The SEC listed a bevy of Barclays failures in this area, including crafting and maintaining a system of internal accounting controls around its hiring practices to “provide reasonable assurances that its employees were not bribing foreign officials in violation of company policy and the FCPA.” 

‘Unofficial’ internship program 

The bribing at Barclays started roughly a decade ago, with a seemingly innocuous “internship” program. 

In April 2009, a senior executive in APAC approved an “unofficial intern” program for Barclays Korea that was separate from Barclays’ formal internship program. 

The stated purpose of the program was to provide work experience opportunities for Korean college students and “on occasion to provide positions for ‘relationship’ requests for qualified students.” 

That didn’t happen in practice. 

Overall, roughly half of the candidates in this program between 2009-2013 had a connection to a Barclays client. 

A senior banker in Korea responsible for the program was even more direct in the graft-gilt aim of the program, stating that, in his view, the “key factor behind relationship hiring decisions was what business the client could deliver to the bank.” 

The senior banker also stated that “relationship hiring decisions were made based on whether the client was important, whether the hire would enhance the business relationship, and whether hiring the candidate would ‘open doors’ or otherwise help the bank win business.” 

This practice began with Korea and later extended to other countries within APAC.

As well, in an attempt to cover their tracks, Barclays’ employees in the Asia Pacific Region “falsified corporate records to conceal the true source of the candidates and the reasons for hiring them,” according to the SEC. 

As part of the settlement, Barclay’s agreed to pay just more than $6.3 million, the figure lowered considerably to the bank’s remedial acts and cooperation with the investigation.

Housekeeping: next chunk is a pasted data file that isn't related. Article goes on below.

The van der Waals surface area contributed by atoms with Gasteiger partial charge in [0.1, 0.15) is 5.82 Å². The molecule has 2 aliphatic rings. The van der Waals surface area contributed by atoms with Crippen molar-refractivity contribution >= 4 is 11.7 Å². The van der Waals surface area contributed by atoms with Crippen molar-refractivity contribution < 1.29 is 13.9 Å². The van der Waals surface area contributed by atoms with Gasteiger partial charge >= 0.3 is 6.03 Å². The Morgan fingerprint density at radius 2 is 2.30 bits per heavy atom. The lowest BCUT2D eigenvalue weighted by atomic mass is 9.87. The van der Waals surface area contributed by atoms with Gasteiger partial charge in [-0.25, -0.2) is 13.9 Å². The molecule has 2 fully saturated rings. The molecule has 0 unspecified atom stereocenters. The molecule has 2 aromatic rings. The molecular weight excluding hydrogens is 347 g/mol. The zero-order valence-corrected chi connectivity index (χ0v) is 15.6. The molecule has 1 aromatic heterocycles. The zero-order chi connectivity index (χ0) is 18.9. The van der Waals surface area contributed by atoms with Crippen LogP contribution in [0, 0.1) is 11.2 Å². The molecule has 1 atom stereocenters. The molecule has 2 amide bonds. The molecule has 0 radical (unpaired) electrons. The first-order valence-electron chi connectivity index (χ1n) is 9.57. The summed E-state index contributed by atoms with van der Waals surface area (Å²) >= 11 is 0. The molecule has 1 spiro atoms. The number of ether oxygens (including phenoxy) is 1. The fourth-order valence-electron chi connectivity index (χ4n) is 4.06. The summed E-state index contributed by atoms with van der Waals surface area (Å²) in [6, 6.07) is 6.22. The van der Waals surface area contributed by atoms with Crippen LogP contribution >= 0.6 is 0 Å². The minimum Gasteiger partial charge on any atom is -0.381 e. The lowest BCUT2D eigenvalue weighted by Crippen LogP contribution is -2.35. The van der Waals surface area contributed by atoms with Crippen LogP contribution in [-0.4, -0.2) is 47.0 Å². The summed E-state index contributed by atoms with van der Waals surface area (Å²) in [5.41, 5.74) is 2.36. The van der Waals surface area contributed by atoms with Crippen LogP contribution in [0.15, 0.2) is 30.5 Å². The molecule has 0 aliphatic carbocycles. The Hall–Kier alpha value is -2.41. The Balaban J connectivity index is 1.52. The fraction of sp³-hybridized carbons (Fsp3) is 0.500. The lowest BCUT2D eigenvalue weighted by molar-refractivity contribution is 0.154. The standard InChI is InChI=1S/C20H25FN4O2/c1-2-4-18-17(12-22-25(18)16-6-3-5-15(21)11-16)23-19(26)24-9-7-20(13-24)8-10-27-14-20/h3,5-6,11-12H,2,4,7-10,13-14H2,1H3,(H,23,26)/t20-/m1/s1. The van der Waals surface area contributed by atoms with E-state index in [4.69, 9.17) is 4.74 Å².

Lack of enterprisewide compliance program 

All this occurred even though Barclays created and touted anti-bribery and corruption policies that included prohibitions on providing employment in exchange for business, between 2009 and 2013, it lapsed on the oversight and enforcement around the initiated. 

The bank “failed to effectively train APAC employees or monitor their compliance with those policies,” according to the SEC. “APAC bankers and compliance personnel lacked familiarity with and understanding of Barclays’ anti-bribery and corruption policies, particularly as those policies related to hiring.” 

The order highlights many areas of confusion about what constituted corruption when employment influence and business opportunities collided. 

For example, an APAC senior executive “claimed he did not know that offers of employment were items of value or that such offers could not be used to obtain business,” according to the SEC. 

As well, one banker who worked at Barclays business units in both Korea and Hong Kong from June 2005 to March 2017 said “he was not aware of the FCPA until 2013,” according to the enforcement order. 

Other Barclays bankers in the region mirrored similar sentiments, saying they were not aware that Barclays included internships and offers of employment within the definition of “anything of value.” 

When shown Barclays policy on anti-bribery and corruption, one banker said he had “never seen it before,” the SEC stated.